War Crimes: Russia shells cluster munitions indiscriminately in Ukraine’s Kharkiv

russia shells cluster munitions indiscriminately in ukraine’s kharkiv

russia shells cluster munitions indiscriminately in ukraine’s kharkiv

Ukraine Ukraine – Human Rights Watch, the global watchdog for rights said today, March 4 that Russian forces had fired cluster munitions on February 28 into at least three residential areas in Ukraine’s second largest city of Kharkiv.

An analysis of over 40 videos and photographs along with interviews with witnesses led to conclusion by Human Rights Watch that Russia had used submunitions that had been delivered by Russian-made 9M55K Smerch cluster munition rockets. Report by United Nations confirmed that at least nine civilians were killed and 37 were injured in multiple attacks on that day in Kharkiv.

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What are cluster munitions?

Cluster munitions are delivered by rockets that open in the air and disperse dozens and sometimes even hundreds of smaller submunitions over a larger area. At times they fail to explode on initial impact. This leaves smaller submunition duds that are unexploded, acting as landmines if touched later.

International humanitarian law, that governs the conduct of war, has prohibited use of “inherently indiscriminate weapons” in populated areas. An international treaty has banned cluster munitions as they render a widespread indiscriminate effect and also have a longer lasting impact on civilians. Given the facts, Russian forces’ use of cluster munitions in Kharkiv can be constituted as a war crime.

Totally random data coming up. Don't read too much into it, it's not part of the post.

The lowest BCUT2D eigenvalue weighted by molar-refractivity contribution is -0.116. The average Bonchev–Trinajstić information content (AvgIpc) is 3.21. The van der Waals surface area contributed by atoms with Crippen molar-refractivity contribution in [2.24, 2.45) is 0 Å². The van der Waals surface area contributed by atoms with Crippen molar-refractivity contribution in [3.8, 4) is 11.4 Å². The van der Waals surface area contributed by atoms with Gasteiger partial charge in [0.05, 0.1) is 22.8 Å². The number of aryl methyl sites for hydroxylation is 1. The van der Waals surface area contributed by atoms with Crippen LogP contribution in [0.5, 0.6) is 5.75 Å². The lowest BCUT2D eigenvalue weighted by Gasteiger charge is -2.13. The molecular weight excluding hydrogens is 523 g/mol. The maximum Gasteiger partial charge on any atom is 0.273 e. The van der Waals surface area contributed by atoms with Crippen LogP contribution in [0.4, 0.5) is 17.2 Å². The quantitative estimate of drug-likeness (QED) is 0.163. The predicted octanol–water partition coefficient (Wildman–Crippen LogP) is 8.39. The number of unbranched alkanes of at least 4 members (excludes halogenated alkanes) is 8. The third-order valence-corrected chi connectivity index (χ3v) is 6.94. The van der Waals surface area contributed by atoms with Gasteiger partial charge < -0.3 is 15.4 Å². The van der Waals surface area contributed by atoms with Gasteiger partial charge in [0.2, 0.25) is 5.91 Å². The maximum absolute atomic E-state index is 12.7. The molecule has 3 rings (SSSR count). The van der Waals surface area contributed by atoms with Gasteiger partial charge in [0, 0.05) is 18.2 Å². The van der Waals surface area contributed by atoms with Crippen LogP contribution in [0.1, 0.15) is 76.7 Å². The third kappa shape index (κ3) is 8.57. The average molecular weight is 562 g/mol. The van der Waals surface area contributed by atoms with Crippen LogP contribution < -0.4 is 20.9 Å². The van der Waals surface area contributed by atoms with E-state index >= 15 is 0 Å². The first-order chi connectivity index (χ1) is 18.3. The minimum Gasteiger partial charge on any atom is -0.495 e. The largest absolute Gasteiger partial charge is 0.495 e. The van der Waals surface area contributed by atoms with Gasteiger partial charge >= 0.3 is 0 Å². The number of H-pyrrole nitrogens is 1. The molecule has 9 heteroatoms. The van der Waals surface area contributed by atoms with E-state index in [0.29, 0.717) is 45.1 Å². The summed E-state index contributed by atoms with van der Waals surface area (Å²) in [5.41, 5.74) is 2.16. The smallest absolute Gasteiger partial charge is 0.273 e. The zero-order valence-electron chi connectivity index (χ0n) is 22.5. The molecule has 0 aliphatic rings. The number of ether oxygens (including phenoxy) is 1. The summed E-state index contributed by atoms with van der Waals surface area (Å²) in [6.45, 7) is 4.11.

“Kharkiv is under relentless attack from Russian forces and civilians are hiding in basements to evade explosions and debris,” said Steve Goose, arms director at Human Rights Watch. “Using cluster munitions in populated areas shows a brazen and callous disregard for people’s lives.”

ICC (International Criminal Court), on March 2, referred the situation in Ukraine to court for prosecutor’s investigation. The prosecutor later stated that his office would immediately be proceeding for inquiry in this direction.

Human Rights Watch spoke to man over telephone, living in the Shevchenkivskyi district near where the attack took place. This area has at least three preschools, three schools, and a large hospital. He was walking with his wife to a shop near his home on Balakiryeva Street on February 28 at around 10 a.m., when he believed to have seen a Grad rocket flying overhead from the north. “My wife and I entered the basement of an apartment block and around 50 other people were sheltering there,” he said. “The whole building was shaking.”

“We are seeing mounting evidence of indiscriminate attacks on Kharkiv and the price civilians are paying for these serious violations,” said Goose. “If these deadly acts were carried out either intentionally or recklessly, they would be war crimes.”

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